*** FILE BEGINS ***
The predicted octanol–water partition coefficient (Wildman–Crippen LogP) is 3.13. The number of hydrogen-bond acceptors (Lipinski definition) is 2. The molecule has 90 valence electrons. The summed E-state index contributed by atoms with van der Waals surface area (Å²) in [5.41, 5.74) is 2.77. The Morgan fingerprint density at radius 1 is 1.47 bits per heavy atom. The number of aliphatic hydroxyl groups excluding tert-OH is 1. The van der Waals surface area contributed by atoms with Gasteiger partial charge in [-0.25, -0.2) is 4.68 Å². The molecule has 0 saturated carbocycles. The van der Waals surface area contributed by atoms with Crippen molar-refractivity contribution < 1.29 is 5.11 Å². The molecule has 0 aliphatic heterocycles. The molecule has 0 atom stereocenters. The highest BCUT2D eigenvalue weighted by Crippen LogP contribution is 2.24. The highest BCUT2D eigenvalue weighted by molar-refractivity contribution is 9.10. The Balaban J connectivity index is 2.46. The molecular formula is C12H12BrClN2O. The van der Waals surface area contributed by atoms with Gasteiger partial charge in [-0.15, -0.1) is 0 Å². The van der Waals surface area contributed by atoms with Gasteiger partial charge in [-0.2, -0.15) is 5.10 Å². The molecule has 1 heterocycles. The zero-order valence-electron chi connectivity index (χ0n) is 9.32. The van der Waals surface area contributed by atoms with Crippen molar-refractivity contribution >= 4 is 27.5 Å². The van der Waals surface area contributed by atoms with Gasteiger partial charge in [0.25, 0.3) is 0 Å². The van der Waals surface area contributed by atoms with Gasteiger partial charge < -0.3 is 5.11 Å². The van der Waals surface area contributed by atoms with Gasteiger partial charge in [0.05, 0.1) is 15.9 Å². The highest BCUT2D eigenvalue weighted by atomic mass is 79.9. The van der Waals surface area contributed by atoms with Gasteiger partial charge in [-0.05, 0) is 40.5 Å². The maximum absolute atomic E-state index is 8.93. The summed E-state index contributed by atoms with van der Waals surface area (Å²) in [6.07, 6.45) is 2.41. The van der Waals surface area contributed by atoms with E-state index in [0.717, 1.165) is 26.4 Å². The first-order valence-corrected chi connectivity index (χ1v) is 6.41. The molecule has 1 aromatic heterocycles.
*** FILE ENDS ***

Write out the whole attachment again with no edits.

The predicted octanol–water partition coefficient (Wildman–Crippen LogP) is 3.13. The number of hydrogen-bond acceptors (Lipinski definition) is 2. The molecule has 90 valence electrons. The summed E-state index contributed by atoms with van der Waals surface area (Å²) in [5.41, 5.74) is 2.77. The Morgan fingerprint density at radius 1 is 1.47 bits per heavy atom. The number of aliphatic hydroxyl groups excluding tert-OH is 1. The van der Waals surface area contributed by atoms with Gasteiger partial charge in [-0.25, -0.2) is 4.68 Å². The molecule has 0 saturated carbocycles. The van der Waals surface area contributed by atoms with Crippen molar-refractivity contribution < 1.29 is 5.11 Å². The molecule has 0 aliphatic heterocycles. The molecule has 0 atom stereocenters. The highest BCUT2D eigenvalue weighted by Crippen LogP contribution is 2.24. The highest BCUT2D eigenvalue weighted by molar-refractivity contribution is 9.10. The Balaban J connectivity index is 2.46. The molecular formula is C12H12BrClN2O. The van der Waals surface area contributed by atoms with Gasteiger partial charge in [-0.15, -0.1) is 0 Å². The van der Waals surface area contributed by atoms with Gasteiger partial charge in [-0.2, -0.15) is 5.10 Å². The molecule has 1 heterocycles. The zero-order valence-electron chi connectivity index (χ0n) is 9.32. The van der Waals surface area contributed by atoms with Crippen molar-refractivity contribution >= 4 is 27.5 Å². The van der Waals surface area contributed by atoms with Gasteiger partial charge in [0.25, 0.3) is 0 Å². The van der Waals surface area contributed by atoms with Gasteiger partial charge < -0.3 is 5.11 Å². The van der Waals surface area contributed by atoms with Gasteiger partial charge in [0.05, 0.1) is 15.9 Å². The highest BCUT2D eigenvalue weighted by atomic mass is 79.9. The van der Waals surface area contributed by atoms with Gasteiger partial charge in [-0.05, 0) is 40.5 Å². The maximum absolute atomic E-state index is 8.93. The summed E-state index contributed by atoms with van der Waals surface area (Å²) in [6.07, 6.45) is 2.41. The van der Waals surface area contributed by atoms with E-state index in [0.717, 1.165) is 26.4 Å². The first-order valence-corrected chi connectivity index (χ1v) is 6.41. The molecule has 1 aromatic heterocycles.